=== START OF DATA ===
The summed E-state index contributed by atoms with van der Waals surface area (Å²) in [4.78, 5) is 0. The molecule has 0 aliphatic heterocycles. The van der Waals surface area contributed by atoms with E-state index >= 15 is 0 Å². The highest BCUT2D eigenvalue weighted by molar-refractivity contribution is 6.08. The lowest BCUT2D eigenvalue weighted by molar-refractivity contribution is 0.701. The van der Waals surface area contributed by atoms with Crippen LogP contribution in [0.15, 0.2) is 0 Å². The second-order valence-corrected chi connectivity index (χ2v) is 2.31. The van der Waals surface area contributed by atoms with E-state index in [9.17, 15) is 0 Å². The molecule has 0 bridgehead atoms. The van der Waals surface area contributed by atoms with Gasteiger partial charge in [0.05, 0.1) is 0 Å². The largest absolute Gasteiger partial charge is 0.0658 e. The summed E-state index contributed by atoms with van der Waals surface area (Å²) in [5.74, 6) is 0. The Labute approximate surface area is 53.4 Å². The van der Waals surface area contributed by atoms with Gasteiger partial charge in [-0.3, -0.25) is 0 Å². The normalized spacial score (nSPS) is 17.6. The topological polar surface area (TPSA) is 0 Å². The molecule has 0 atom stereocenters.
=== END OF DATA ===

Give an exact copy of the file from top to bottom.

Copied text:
The summed E-state index contributed by atoms with van der Waals surface area (Å²) in [4.78, 5) is 0. The molecule has 0 aliphatic heterocycles. The van der Waals surface area contributed by atoms with E-state index >= 15 is 0 Å². The highest BCUT2D eigenvalue weighted by molar-refractivity contribution is 6.08. The lowest BCUT2D eigenvalue weighted by molar-refractivity contribution is 0.701. The van der Waals surface area contributed by atoms with Crippen LogP contribution in [0.15, 0.2) is 0 Å². The second-order valence-corrected chi connectivity index (χ2v) is 2.31. The van der Waals surface area contributed by atoms with E-state index in [9.17, 15) is 0 Å². The molecule has 0 bridgehead atoms. The van der Waals surface area contributed by atoms with Gasteiger partial charge in [0.05, 0.1) is 0 Å². The largest absolute Gasteiger partial charge is 0.0658 e. The summed E-state index contributed by atoms with van der Waals surface area (Å²) in [5.74, 6) is 0. The Labute approximate surface area is 53.4 Å². The van der Waals surface area contributed by atoms with Gasteiger partial charge in [-0.3, -0.25) is 0 Å². The normalized spacial score (nSPS) is 17.6. The topological polar surface area (TPSA) is 0 Å². The molecule has 0 atom stereocenters.